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  • Writer's pictureTab Berg

The first law of political thermodynamics

Physical science tells us that energy is never created or destroyed, it just changes form.

Unharnessed, energy can be random, even meaningless. Uncontrolled, it can do a lot of damage. But if applied correctly, energy can accomplish great things -- like creating electricity that runs a hospital, for instance.

The past few weeks offer a political example of this physical law.

Recently, I was at a luncheon and found myself chatting with a Democratic local-elected official in Sacramento. She was encouraged - even inspired - that the governor was actually using the power of his office to tackle real issues and get things done. Then she talked about plans to organize "Democrat Women for Arnold" to raise money and to support Gov. Schwarzenegger, who happens to be a Republican.

But talk was very different under the dome: Later that same week, Democratic state Sen. Jackie Speier of Hillsborough complained that "The governor is trying to make the Legislature meaningless," when Schwarzenegger announced deals with key players willing to accept cuts to help balance the state budget. Quite a contrast. Energy without purpose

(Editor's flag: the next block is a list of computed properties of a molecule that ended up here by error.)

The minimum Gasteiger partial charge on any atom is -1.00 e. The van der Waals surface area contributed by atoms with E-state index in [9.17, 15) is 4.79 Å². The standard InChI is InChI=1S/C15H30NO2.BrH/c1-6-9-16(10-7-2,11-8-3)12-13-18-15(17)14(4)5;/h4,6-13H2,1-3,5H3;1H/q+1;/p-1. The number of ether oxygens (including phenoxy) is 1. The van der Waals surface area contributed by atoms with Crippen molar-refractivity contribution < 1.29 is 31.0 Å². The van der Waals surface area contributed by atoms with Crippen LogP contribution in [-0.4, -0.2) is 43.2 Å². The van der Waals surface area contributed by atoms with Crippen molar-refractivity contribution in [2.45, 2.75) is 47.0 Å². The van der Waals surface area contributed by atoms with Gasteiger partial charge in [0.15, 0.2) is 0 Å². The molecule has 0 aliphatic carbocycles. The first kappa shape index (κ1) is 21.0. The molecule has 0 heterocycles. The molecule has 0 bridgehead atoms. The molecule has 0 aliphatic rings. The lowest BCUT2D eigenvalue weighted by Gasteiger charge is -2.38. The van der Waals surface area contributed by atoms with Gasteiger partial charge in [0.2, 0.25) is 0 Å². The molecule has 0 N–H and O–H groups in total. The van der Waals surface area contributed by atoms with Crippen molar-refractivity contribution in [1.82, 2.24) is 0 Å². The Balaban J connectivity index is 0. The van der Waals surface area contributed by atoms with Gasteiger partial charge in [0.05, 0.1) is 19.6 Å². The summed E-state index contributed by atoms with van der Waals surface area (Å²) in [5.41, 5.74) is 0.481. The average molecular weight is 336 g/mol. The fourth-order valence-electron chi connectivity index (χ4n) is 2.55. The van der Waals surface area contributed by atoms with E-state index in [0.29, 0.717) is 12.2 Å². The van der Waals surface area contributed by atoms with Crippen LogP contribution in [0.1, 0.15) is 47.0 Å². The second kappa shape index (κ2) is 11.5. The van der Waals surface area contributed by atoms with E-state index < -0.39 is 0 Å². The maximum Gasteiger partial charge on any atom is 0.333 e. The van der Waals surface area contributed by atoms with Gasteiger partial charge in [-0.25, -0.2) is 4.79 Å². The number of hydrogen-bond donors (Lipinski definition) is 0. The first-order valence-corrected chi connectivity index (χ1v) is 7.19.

What some longtime Capitol denizens don't seem to recognize is that the Legislature has made itself meaningless - at least to voters and the public - by failing to accomplish anything meaningful in recent memory.

The most recent Field Poll showed less than three out of 10 Californians have a favorable impression of the Legislature, despite all its money, brains and power. Legislative complainers don't seem to understand that the whirlwind of activity under the shiny dome is just that, a whirlwind - lots of energy being used spinning around and around very, very fast, but never really going anywhere or accomplishing anything.

Maybe Schwarzenegger's "action, action, action" will prod the Legislature into directing itsir energy toward some of the many problems California faces. Maybe it can convert some of the frenetic energy, used on legislation written by one special-interest group against another, into productive energy -- creating a local government finance structure that makes sense, producing real oversight of outdated and ineffective programs.

Putting energy to work

The governor is converting his power into action - implementing his agenda.

This could be some kind of cosmic principle - a political version of the First Law of Thermodynamics.

Power is never created or destroyed, just converted to a different form.

The Legislature needs to follow suit. In this case, the Legislature should convert the energy and power from meaningless self-promotion and political gamesmanship to problem-solving energy that will revitalize California.

T.A. Berg is president of TAB Communications Inc., a political consulting and media firm based in Sacramento.

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